Welsh hospitality businesses say they face struggle to survive into the New Year with harsher restrictions
Welsh restaurants, pubs and hotels face a struggle to survive into the New Year with new coronavirus restrictions set to impact crucial pre-Christmas trade, industry members have warned.
It was announced that from 4 December all restaurants, pubs, bars and cafes in Wales will be banned from serving alcohol and will have to close by 6pm, except for takeaway and delivery.
UKHospitality Cymru said it was a "massive blow" as the festive period accounts for up to 25% of annual turnover for many businesses.
Si Toft, chef owner of the one-AA-rosette Dining Room in Abersoch, told The Caterer his restaurant would struggle to stay afloat without the usual Christmas trade.
Toft said: "We'll keep fighting it and see what we can do but I can't see us getting out of it now. There's a cost to closing and reopening.
"We'll do what we can. Over the Christmas period we usually have a month of decent trade then not a lot until March."
He added that being in a rural location it was not feasible for him to offer takeaway or delivery to ‘a few hundred' people in the local area.
The Welsh government said it will review the restrictions by 17 December and then every three weeks, but Toft is sceptical the rules will change before next year.
"In an area like this the December period gets us through until Easter. It's not just about losing this month, it's what happens in the two or three months after."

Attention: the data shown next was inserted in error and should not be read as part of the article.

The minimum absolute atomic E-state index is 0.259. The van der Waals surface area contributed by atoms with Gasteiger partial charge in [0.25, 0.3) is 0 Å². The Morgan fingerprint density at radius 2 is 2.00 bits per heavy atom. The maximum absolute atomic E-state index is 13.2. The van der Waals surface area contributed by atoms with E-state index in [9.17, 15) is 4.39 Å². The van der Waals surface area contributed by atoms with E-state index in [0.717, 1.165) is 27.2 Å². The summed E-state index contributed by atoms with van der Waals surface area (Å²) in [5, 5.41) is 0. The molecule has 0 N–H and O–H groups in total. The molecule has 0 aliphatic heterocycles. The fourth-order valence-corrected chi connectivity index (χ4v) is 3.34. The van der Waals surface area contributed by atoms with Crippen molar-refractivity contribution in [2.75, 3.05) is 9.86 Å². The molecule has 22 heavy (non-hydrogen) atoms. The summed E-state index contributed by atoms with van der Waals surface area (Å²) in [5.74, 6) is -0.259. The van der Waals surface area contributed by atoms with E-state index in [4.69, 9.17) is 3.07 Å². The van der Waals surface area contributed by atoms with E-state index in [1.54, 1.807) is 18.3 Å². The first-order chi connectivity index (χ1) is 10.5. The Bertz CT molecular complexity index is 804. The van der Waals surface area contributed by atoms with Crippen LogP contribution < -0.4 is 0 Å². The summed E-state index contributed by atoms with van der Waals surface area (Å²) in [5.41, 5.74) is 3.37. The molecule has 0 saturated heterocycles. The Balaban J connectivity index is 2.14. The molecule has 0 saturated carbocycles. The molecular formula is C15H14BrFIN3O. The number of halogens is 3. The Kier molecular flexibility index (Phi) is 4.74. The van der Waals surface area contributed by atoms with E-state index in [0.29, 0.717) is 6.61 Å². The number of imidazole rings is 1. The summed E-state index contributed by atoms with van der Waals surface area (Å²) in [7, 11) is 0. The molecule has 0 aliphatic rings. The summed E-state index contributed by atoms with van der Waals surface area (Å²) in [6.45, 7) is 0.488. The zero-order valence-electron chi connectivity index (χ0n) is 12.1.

In Abergavenny William Griffiths, co-owner of the Angel Hotel, said it would be impossible to open for guests until restrictions were lifted. The hotel's sister site The Walnut Tree Inn will be open for lunch Wednesday to Saturday.
Griffiths said: "It is simply not viable for us to open the business partially and with a limited offer due to the complexity and scale of our operation."
The Welsh Independent Restaurant Collective (WIRC) called the rules a ‘body blow' for businesses that had planned for a clear period of trading after Wales' 17-day firebreak lockdown ended in November.
It added that the £340m support package announced by the Welsh government needed to "find its way quickly and fairly to those who need it".
The British Beer and Pub Association (BBPA) said the curfew and alcohol ban would ‘destroy' the 3,227 pubs in Wales.
"When you factor in that December, with the festive season, is the most important time of the year for pub goers and our sector, this really couldn't come at a worse time," said Emma McClarkin, chief executive of the BBPA.
UKHospitality Cymru welcomed the announcement of a support package but warned that the many pubs and restaurants the restrictions would be a ‘hurdle too many'.
"There is still a long way to do before the sector is anywhere near to being out of the woods, but the quick and pragmatic approach to support being shown by the Welsh Government will give more businesses a better chance of making it through," said David Chapman, executive director of UKHospitality Cymru.
Toft said: "I get that something had to be done, but I don't understand why it's [hospitality] that is being scapegoated again."